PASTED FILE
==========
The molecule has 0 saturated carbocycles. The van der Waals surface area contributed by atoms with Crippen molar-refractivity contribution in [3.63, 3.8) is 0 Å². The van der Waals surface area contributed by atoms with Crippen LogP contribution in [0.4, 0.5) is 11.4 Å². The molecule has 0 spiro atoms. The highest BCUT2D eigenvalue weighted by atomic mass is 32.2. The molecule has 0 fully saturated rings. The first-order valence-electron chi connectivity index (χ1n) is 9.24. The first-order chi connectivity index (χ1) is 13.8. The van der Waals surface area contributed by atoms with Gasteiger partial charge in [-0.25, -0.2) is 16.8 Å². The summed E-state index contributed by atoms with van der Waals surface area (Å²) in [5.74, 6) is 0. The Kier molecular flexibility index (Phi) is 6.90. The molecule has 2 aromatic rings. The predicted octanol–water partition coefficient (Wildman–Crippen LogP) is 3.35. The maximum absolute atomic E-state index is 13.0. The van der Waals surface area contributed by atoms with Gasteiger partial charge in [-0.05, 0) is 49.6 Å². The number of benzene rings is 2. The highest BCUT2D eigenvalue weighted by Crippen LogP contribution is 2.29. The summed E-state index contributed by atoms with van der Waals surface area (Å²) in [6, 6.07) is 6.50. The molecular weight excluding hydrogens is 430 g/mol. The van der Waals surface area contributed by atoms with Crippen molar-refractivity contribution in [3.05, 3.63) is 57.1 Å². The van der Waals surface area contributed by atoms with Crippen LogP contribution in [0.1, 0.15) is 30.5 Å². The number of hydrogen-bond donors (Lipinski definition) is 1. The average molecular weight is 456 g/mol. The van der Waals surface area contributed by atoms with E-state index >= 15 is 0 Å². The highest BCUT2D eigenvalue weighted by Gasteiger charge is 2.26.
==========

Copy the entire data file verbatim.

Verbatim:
The molecule has 0 saturated carbocycles. The van der Waals surface area contributed by atoms with Crippen molar-refractivity contribution in [3.63, 3.8) is 0 Å². The van der Waals surface area contributed by atoms with Crippen LogP contribution in [0.4, 0.5) is 11.4 Å². The molecule has 0 spiro atoms. The highest BCUT2D eigenvalue weighted by atomic mass is 32.2. The molecule has 0 fully saturated rings. The first-order valence-electron chi connectivity index (χ1n) is 9.24. The first-order chi connectivity index (χ1) is 13.8. The van der Waals surface area contributed by atoms with Gasteiger partial charge in [-0.25, -0.2) is 16.8 Å². The summed E-state index contributed by atoms with van der Waals surface area (Å²) in [5.74, 6) is 0. The Kier molecular flexibility index (Phi) is 6.90. The molecule has 2 aromatic rings. The predicted octanol–water partition coefficient (Wildman–Crippen LogP) is 3.35. The maximum absolute atomic E-state index is 13.0. The van der Waals surface area contributed by atoms with Gasteiger partial charge in [-0.05, 0) is 49.6 Å². The number of benzene rings is 2. The highest BCUT2D eigenvalue weighted by Crippen LogP contribution is 2.29. The summed E-state index contributed by atoms with van der Waals surface area (Å²) in [6, 6.07) is 6.50. The molecular weight excluding hydrogens is 430 g/mol. The van der Waals surface area contributed by atoms with Crippen molar-refractivity contribution in [3.05, 3.63) is 57.1 Å². The van der Waals surface area contributed by atoms with Crippen LogP contribution in [0.1, 0.15) is 30.5 Å². The number of hydrogen-bond donors (Lipinski definition) is 1. The average molecular weight is 456 g/mol. The van der Waals surface area contributed by atoms with E-state index >= 15 is 0 Å². The highest BCUT2D eigenvalue weighted by Gasteiger charge is 2.26.